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With their repeal of estate taxes, Congress and the administration have made it nearly impossible for us to help our clients develop prudent and reliable estate plans.

We could argue whether estate taxes are just. But thats a different discussion. This is not a philosophical debate about the redistribution of wealth verses confiscatory double taxation. This is about creating the mirage of the elimination of estate taxes for political gain.

As a result of The Economic Growth and Tax Relief Reconciliation Act of 2001, beginning next year, estate tax rates will be reduced and credits increased until complete repeal of the tax in 2010. Its worth noting that the most significant relief is toward the end of the decade.

Under the new rules, when the estate tax goes, so does the unlimited benefit of a stepped-up basis on inherited assets. Thus, a new capital gains tax will be levied on heirs ability to spend their inheritance. The estate tax will effectively be replaced by a new capital gains tax. It looks like a game of Three-Card Monte.

Many would gladly accept the trade of estate tax for a lower capital gains tax but for the artifice here: All the tax-law changes sunset in 2011. Sunset means they go away and we revert to todays rules. It has been left up to a future Congress and president to extend or make these new rules permanent. This will be difficult to do as the taxes, generated when the baby boomers wealth is transferred to younger generations, become a much more significant revenue source over the next couple of decades.

Why did our leaders plan to eliminate a tax but then bring it back? Its simple–we cant afford the reduction in revenue. Under this new plan there will be little effect on projected revenue over the next eight years. Not so coincidentally at a time when–under their best-case scenario–the administrations biggest concern will be planning for a presidential library, not re-election.

So, the politicians have declared a victory in repealing the estate tax when in reality there is only limited relief while the current lawmakers are around and then a brief window of repeal.

So who does the estate tax “repeal” really help? Its a bonanza for those who are able to plan for a “timely” death in the year 2010. For everyone else with a sizable estate, it has created uncertainty and headaches. At best, it plays to those who bought into the sensational rhetoric of “death taxes.” Lets call it what it is–smoke and mirrors designed to give the appearance that a campaign promise has been kept.

To underscore the mind-set of the politicians who developed such a plan, its worth examining the judgment that was (or was not) put into the tax bill as a whole. For a moment, set aside the confusion Congress and the president have created with regard to estate planning and consider the approach that was taken on the act.

The legislation is predominately a reduction of income taxes. Again, the philosophy of the appropriate amount of tax is not the issue. The flawed planning is what is alarming and could very well have negative implications down the road.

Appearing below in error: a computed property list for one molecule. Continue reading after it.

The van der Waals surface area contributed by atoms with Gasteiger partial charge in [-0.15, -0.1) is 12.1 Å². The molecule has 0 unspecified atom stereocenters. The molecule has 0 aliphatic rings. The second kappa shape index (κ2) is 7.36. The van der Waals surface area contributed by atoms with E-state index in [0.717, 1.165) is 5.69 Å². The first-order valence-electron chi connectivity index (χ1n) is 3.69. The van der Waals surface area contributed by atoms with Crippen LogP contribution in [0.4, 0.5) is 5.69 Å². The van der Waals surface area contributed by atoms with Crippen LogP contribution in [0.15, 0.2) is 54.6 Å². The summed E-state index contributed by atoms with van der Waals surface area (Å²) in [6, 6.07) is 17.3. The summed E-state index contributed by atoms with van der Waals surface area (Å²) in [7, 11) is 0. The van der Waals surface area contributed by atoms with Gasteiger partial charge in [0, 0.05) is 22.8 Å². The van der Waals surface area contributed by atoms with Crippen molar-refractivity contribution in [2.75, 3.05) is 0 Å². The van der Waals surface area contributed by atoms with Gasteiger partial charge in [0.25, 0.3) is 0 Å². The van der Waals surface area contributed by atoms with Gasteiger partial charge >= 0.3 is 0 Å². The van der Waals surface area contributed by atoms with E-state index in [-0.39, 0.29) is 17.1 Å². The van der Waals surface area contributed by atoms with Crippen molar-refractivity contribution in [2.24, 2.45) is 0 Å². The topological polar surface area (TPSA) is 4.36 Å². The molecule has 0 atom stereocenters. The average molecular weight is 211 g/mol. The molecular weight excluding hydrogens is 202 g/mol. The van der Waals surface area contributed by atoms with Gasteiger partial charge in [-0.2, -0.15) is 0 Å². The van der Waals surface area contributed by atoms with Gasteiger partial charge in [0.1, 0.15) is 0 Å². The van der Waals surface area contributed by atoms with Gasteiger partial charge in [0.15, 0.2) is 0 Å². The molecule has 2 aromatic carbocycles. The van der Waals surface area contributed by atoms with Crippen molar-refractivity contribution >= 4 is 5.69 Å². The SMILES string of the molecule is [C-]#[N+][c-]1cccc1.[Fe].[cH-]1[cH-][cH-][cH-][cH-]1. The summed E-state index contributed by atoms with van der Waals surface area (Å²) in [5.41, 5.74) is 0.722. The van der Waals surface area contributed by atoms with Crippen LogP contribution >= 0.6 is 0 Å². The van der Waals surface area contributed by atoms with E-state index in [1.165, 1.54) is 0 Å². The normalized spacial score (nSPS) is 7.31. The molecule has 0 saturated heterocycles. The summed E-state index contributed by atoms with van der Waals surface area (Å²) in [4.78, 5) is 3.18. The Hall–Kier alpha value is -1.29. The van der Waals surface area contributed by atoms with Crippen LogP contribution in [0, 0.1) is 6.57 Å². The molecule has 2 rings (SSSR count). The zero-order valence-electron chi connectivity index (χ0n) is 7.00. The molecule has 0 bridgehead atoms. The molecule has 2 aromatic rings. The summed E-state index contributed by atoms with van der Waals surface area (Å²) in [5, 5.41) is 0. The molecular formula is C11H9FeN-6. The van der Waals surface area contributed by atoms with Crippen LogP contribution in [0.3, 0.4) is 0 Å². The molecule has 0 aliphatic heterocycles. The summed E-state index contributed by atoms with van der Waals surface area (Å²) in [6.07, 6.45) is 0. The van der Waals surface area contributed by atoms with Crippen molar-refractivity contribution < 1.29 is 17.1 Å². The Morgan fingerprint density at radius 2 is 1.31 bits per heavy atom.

It seems that this bill was passed rather hastily to honor campaign promises at the expense of sound financial responsibility. How in good conscience could our lawmakers pass and the president sign tax-law changes that will lead to a reduction in revenue before they decide how much money ought to be spent to run our country? Indeed, the president has promised to spend more on defense and education, yet his own tax legislation deprives federal coffers of the money to invest in such areas.

If we, as financial professionals, were to recommend to our clients that they curtail their income and ignore debt, we would not be doing our job. And if we dispensed that advice before even figuring out the clients expenses, wed all be in a heap of trouble. Yet our elected leaders have effectively served up such twisted and wrongheaded counsel.

These revenue-reducing measures come at a time when weve finally started making a dent in our national debt. When our leaders tell us “Its your money,” they need to remember that its also our debt. Isnt it also obvious that the timing is bad for these changes?

History shows that our economy runs in cycles and we therefore cant count on budget surpluses based on rosy forecasts. Does the administration really believe that a tax cut could artificially buoy our economy from its natural propensity to ebb and flow?

No doubt partisan economists could argue the points above. And there could be the typical, double-talking political babble that might trick some of us. But as the smoke clears and mirrors are removed, will anyone still believe that we have estate-tax repeal? Reform? Relief? A more appropriate name may be the Estate Tax Repeal Disappearance Act.

, CLU, ChFC, is with Capitol Financial Partners, Vienna, Va.


Reproduced from National Underwriter Life & Health/Financial Services Edition, September 10, 2001. Copyright 2001 by The National Underwriter Company in the serial publication. All rights reserved.Copyright in this article as an independent work may be held by the author.


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